Animals play a vital role in our lives. They are our company, our entertainment and most of all, they are our friends. No matter the age, everybody has heard a rumour or myth about different animals. Safari myths are a popular subject amongst safari goers and everyone has their own favourites. But, just the same as the tale of the tortoise and the hare, some myths will outlive others. These are perhaps tested over time until they pass through the ‘test of time’ and become widely accepted as fact. The point is not to be skeptical when you hear about them, but rather to do your research so you can separate myth from reality when going on a Cape Town Safari.
1. Giraffes normally perform romantic ‘necking’ displays
This is actually a spectacle of young males mock fighting. They strike each other using their horns followed by little jump. It is not unusual for animals to have different ways of communicating with each other. The communication of one species can often be very different from another species, but it all makes sense when we learn what they are trying to say. The communication methods used by animals range from scent to vocalisation and physical displays, like the posturing of a young giraffe that wants to show off his ‘horns’.
2. Hyenas are only scavengers
Hyenas hunt in packs. They are efficient and relentless hunters and are a formidable force when they work together. The only times when hyenas scavenge the leftovers from other prey is when there aren’t much animals or game around to hunt.
3. Male lions don’t hunt on a Cape Town Safari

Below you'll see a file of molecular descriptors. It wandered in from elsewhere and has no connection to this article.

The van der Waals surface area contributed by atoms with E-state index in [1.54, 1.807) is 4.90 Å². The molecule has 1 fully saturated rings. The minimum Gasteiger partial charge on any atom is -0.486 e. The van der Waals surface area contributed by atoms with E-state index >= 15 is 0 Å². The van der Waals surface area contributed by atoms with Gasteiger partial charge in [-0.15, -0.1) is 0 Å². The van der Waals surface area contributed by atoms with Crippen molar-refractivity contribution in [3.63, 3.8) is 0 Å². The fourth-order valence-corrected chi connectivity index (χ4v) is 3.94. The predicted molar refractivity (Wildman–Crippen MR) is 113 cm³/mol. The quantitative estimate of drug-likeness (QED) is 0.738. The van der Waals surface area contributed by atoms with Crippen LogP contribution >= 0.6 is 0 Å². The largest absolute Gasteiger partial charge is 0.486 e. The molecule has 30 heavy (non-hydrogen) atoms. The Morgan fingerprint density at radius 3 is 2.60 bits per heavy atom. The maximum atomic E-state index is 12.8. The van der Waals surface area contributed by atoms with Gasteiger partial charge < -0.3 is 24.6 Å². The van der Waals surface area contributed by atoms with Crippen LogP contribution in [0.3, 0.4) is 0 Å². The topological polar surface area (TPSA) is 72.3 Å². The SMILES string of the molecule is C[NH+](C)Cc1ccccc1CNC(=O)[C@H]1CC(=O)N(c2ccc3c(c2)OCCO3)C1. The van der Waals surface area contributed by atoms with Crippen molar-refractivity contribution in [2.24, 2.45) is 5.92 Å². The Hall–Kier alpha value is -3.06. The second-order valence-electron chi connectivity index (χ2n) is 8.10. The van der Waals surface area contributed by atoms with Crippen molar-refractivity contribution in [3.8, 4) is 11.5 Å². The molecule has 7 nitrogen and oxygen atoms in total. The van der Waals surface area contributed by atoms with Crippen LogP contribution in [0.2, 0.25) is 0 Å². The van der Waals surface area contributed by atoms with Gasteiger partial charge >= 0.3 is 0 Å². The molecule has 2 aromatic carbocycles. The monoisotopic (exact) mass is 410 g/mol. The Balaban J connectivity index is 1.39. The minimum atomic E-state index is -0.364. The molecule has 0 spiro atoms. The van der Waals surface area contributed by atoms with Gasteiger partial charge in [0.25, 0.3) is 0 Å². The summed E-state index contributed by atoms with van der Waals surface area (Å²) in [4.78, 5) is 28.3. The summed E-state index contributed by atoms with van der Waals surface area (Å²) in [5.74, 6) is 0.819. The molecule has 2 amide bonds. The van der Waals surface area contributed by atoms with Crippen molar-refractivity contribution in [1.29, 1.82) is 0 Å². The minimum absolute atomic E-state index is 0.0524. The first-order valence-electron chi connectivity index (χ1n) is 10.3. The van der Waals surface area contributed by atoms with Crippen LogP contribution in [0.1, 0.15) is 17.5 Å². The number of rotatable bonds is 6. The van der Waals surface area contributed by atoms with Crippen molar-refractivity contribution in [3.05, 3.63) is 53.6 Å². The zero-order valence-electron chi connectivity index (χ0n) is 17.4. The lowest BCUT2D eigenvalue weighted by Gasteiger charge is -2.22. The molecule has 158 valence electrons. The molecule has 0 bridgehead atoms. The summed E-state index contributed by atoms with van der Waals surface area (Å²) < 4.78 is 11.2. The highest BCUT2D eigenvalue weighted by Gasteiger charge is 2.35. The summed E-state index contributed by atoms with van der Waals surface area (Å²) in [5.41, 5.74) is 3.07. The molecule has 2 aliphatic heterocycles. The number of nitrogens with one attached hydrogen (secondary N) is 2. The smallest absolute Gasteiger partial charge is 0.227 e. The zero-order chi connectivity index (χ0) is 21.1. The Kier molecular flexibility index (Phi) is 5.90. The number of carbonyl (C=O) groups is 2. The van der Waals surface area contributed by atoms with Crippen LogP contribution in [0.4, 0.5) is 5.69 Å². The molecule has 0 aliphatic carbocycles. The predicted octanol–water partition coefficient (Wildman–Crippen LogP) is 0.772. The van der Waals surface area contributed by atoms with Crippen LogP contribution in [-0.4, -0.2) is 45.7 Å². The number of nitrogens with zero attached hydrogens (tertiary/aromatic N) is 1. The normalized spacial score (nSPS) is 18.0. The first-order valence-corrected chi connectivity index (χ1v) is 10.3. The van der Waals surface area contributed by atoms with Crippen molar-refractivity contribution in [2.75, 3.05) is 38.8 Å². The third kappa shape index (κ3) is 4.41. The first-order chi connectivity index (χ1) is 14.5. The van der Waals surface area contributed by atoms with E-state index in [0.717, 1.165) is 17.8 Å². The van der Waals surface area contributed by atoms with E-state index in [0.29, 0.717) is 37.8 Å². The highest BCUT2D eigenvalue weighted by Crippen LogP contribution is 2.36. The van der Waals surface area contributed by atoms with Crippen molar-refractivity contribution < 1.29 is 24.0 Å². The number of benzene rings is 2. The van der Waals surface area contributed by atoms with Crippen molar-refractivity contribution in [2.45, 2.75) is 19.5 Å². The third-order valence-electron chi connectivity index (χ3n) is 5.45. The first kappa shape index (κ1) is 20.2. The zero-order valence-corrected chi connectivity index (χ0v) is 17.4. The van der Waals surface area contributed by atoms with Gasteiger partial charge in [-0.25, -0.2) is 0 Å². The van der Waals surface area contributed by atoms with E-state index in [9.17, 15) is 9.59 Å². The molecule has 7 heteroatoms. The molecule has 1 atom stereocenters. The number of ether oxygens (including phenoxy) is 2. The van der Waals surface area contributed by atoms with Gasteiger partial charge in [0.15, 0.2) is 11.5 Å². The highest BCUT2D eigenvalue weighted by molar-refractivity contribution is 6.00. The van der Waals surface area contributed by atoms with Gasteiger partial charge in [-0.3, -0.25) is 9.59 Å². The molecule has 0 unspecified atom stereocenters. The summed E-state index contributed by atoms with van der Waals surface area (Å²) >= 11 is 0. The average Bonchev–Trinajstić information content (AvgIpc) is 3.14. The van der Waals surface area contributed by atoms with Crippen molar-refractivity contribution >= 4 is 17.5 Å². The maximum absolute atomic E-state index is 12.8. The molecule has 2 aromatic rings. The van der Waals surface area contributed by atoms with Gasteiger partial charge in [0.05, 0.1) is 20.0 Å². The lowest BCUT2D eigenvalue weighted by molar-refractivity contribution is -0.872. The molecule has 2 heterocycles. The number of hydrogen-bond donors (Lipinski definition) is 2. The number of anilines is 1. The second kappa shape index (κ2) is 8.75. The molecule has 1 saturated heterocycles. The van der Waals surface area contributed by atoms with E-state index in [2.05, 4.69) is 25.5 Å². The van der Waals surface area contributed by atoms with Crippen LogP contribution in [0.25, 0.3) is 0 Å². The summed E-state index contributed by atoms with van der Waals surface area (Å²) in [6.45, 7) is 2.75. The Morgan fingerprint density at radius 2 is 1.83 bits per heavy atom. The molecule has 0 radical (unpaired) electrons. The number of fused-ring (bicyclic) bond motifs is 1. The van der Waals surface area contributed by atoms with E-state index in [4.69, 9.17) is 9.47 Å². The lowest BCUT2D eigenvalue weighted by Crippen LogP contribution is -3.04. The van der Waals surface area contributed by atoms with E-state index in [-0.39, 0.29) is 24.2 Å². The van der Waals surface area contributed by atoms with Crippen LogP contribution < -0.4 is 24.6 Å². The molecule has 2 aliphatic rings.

Although male lions make up a large part of the numbers of a pride, they are far from being just ‘numbers’. Males have several important roles within prides. They will work with the females to defend the pride against intruders and do play an important role in hunting. But, despite their strength and ability to bring down prey as big as giraffe, male lions are not as suited to hunting as females and it is normally the lionesses that do most of the hunting. But when things get tough, the male lion will always step in.
4. Hippos kill more people than any other animal in Africa
When we think of hippos what usually comes to mind is the famous image of a huge ‘man-eating’ monster charging through the water with its mouth wide open and its enormous teeth on full display. This is what most documentary makers would have us believe. However, hippos will actually only attack when startled or trying to escape back into the water. Otherwise the “fact” that these animals kill more people than any other animal in Africa is false.
5. Porcupines shoot their quills on Cape Town Safaris
The porcupine’s quills don’t really shoot out, but when threatened, they raise and spread to show their enemies how big and dangerous they are.
6. Crocodile store their prey underwater
Crocodiles are known for diving underwater to capture their prey. While many interesting facts are known about the predators, there are more murky and less known details that surface from time to time. One such fact is the fact that crocodiles don’t store their prey under water like most of us think.
7. Ostriches bury their heads in the sand – Cape Town Safari
The statement that ostriches bury their heads in the sand, in order to hide from their enemies, is one of those widespread “facts” that everyone believes, but which has almost no basis in actual observation. Ostriches do not bury their heads in the sand. They merely pick up stones and and chew them in order to aid digestion.
If you enjoyed learning about these misconceptions and want to go on a Cape Town Safari then follow this link to book a tour with us: https://africantraveldesk.com/tour-category/safari/